TWS –What’s the role of fragmentation in your art?

It’s an attempt to abstract elements of the story, like a crack to enter into, to facilitate interpretation. It’s more about world building than plot driven work. When I was a teenager I worked with this guy that loved movies and would only talk about his favourite “moments”. It made me reconsider movies as an amalgamation of parts, instead of getting controlled or manipulated by the overall narrative, simultaneously stepping closer and stepping back. I was also thinking of vases as sculptural paintings, but I was interested in letting the process dictate some of the composition. I like letting process dictate certain things, make it less contrived.

Trevor Baird, Untitled 12, 2017, Underglazed Porcelain, 18.75 x 8.75 x 8.75 “

TWS –Comic books have a traditional reading sequence that you intentionally break in your ceramics. How does image operates in your own narrative?

As I said above I thought about it as a way to break away from the manipulative aspects of narrative. I was also making comics before I started making ceramics, but I wasn’t very good at it overall. I ended up drawing and redrawing stuff all the time, and would only be satisfied with one panel on a whole page, so this was an opportunity to cherry-pick panels and let them live individually. I liked that comic panels have to contain certain information to move the plot, and I wanted to use that to allow the viewer’s imagination to create the before and after, enter the world they exist in. Also narratives complete, they have a final act that closes everything, and I didn’t want that.

TWS –You embrace imperfection, making it sometimes a central element in your pieces. Can you please tell us something about this? Also, What does perfection means to you? Is there a perfect imperfection?

I mean I try to make certain technical things as perfect as I can, but often fail. Ceramics is hard for that, lots and lots of testing. But anyways, I’ve always been partial to expressive work. In B.C., especially in the suburbs or smaller towns, people love provincial art, like really well rendered paintings of mountains, or a bobcat or shit like that. I’m against representational proficiency for its own sake, and very anti-preciousness. I feel like that stuff is kind of deadening. I’ve learned to appreciate that approach once I saw work with more conceptual merit, but I’ve always rebelled against that in a certain way. That’s my grandparent’s idea of art. Also, as I said above, I believe the cracks in the things allow a better empathetic response from the viewer, it’s easier to relate to. There’s definitely perfect imperfection, certain Japanese pottery being an example. I met this older pottery couple a few years ago that showed me and this group of people their collection of pottery from artists who were living national treasures in Japan and it was shocking how simultaneously perfect and wonky they were.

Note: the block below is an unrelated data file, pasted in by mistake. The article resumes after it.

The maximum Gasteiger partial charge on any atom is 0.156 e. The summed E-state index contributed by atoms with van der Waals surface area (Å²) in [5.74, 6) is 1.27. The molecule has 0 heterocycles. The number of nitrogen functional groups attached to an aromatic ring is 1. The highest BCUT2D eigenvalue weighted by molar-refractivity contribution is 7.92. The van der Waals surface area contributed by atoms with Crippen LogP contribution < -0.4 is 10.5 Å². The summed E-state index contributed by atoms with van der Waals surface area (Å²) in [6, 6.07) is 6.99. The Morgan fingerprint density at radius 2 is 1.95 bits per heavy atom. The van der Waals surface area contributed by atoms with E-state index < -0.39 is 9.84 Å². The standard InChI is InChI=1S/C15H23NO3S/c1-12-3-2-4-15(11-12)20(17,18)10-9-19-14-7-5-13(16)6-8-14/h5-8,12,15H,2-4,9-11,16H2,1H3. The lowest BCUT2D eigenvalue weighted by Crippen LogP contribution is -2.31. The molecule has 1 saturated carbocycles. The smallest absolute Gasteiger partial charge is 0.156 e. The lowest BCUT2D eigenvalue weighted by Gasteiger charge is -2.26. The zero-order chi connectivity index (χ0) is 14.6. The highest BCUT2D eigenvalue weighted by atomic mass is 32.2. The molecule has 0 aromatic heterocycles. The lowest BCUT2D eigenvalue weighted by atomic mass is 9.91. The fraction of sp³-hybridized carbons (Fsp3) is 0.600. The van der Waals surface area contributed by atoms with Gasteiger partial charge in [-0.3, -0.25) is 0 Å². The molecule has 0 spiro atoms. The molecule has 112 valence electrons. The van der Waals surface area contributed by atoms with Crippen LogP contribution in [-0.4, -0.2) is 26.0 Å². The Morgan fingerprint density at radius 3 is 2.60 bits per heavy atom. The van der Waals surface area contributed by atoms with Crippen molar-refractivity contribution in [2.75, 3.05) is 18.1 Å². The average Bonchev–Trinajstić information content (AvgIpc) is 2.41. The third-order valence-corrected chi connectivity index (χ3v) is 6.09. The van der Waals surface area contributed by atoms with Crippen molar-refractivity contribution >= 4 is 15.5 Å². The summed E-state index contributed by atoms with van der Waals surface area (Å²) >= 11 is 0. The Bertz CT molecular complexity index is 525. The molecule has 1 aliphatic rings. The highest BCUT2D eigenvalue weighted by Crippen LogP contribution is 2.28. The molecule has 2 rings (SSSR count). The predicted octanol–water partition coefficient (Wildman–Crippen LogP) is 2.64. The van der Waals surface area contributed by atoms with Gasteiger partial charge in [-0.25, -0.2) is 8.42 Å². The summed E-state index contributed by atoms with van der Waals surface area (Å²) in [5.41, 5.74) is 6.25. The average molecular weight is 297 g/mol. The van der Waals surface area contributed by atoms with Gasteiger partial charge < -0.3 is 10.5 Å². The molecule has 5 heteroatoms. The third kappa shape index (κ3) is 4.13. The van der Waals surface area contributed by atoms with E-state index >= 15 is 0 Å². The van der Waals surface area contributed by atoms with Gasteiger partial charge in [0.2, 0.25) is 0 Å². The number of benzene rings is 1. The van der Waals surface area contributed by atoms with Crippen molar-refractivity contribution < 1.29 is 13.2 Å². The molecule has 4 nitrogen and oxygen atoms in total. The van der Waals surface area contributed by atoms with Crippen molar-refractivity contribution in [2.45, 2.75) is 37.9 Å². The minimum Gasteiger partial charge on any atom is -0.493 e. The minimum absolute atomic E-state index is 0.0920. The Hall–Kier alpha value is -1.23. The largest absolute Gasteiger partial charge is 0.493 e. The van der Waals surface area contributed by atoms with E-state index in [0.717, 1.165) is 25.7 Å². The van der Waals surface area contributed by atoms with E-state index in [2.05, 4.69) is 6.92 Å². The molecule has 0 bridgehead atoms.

TWS –Even though ceramics are related with a traditional craft and that your drawing style is very “human” (made with your hands), there’s a lot of repetition, sampling and computer related actions. What’s the place of technology in your work? Can you walk us through the process of creating one of your pieces?